Dr. Shawn Beug received his PhD in Biochemistry with a specialization in Human and Molecular Genetics from the University of Ottawa. In his graduate work, he investigated how signaling molecules originating from the retina shape the development of astrocytes within the optic nerve. Dr. Beug continued his studies as a post-doctoral fellow at the CHEO Research Institute, where he researched the potential of targeting the Inhibitor of Apoptosis (IAP) proteins for cancer therapy. Dr. Beug is currently a Scientist at the CHEO Research Institute, where his research is focused on deciphering how cancer cells evade cell death from attack by the immune system. The funds provided by the New Investigator Award will be used to investigate how targeted immunotherapy can eradicate brain tumours and to develop new strategies for those tumour cells that are refractory to immune attack. With the support of the SickKids Foundation, Dr. Beug’s work has the potential to develop a novel approach for the treatment of pediatric brain cancer.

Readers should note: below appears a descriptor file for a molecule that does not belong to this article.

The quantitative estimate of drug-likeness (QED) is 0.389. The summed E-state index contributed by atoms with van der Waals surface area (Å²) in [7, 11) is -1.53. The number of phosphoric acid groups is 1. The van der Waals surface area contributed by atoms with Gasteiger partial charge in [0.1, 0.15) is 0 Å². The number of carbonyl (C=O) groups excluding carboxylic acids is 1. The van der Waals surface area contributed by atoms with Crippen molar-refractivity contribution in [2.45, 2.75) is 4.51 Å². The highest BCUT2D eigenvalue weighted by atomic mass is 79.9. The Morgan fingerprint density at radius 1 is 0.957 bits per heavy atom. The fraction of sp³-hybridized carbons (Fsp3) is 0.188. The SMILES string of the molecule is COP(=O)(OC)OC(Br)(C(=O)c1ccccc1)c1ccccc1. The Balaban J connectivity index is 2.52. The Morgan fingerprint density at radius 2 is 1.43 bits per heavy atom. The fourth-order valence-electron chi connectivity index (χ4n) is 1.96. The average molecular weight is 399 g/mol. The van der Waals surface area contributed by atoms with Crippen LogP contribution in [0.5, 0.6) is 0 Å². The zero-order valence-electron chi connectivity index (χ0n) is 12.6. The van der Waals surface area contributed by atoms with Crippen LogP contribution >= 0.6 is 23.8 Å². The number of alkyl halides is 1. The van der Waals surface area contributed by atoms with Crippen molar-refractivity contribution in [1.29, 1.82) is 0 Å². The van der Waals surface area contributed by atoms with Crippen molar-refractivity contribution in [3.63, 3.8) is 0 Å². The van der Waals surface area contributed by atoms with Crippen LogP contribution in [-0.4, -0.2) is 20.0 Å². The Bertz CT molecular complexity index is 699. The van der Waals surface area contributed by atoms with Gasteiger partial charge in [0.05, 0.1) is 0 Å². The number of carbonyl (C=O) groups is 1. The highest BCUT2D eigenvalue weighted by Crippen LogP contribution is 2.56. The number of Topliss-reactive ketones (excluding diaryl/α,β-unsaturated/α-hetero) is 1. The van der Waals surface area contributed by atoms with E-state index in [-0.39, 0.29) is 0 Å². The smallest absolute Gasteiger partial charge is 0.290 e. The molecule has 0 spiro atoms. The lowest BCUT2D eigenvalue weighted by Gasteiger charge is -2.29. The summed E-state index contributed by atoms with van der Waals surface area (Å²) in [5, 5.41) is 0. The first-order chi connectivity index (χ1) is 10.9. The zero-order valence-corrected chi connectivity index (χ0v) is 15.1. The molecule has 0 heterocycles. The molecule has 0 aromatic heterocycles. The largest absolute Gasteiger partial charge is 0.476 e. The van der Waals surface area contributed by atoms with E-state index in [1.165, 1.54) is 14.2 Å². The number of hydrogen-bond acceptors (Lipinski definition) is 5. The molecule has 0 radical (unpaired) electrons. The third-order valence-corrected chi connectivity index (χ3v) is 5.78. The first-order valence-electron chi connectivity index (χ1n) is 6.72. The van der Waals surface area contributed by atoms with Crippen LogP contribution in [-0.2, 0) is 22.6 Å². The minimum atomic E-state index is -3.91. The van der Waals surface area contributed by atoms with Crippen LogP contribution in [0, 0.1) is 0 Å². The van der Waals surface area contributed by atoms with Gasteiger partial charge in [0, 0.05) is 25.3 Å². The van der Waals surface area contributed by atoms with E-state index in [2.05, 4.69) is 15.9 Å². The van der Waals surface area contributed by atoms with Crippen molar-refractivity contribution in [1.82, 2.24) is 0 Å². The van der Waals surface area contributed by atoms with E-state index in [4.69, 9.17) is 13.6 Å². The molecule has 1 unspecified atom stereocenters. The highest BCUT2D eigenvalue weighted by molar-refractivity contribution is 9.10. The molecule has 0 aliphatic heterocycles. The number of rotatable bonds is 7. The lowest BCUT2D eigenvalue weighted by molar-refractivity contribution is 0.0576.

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Dr. Sarah Buchan Burden, Cost and Development of Asthma Related to Severe RSV Infections



Dr. Sarah Buchan is a Scientist at Public Health Ontario, an Assistant Professor at the Dalla Lana School of Public at the University of Toronto, and an Adjunct Scientist at ICES. She holds a PhD in Epidemiology from the University of Toronto and an MSc from University College London. During her doctorate, she studied the epidemiology of severe pediatric respiratory viruses through a linkage of laboratory and health administrative data. Her research interests include the epidemiology of infectious diseases, particularly in priority populations and with a focus on vaccine-preventable diseases. With the New Investigator Award funding, Dr. Buchan and the research team will study the burden and epidemiology of RSV hospitalizations in pediatric populations in Ontario, including the long-term consequences of severe infection, as well as the cost of these infections to the healthcare system. Having these data will aid in our understanding during this pre-vaccine era and will help inform strategies to mitigate the impact of this disease.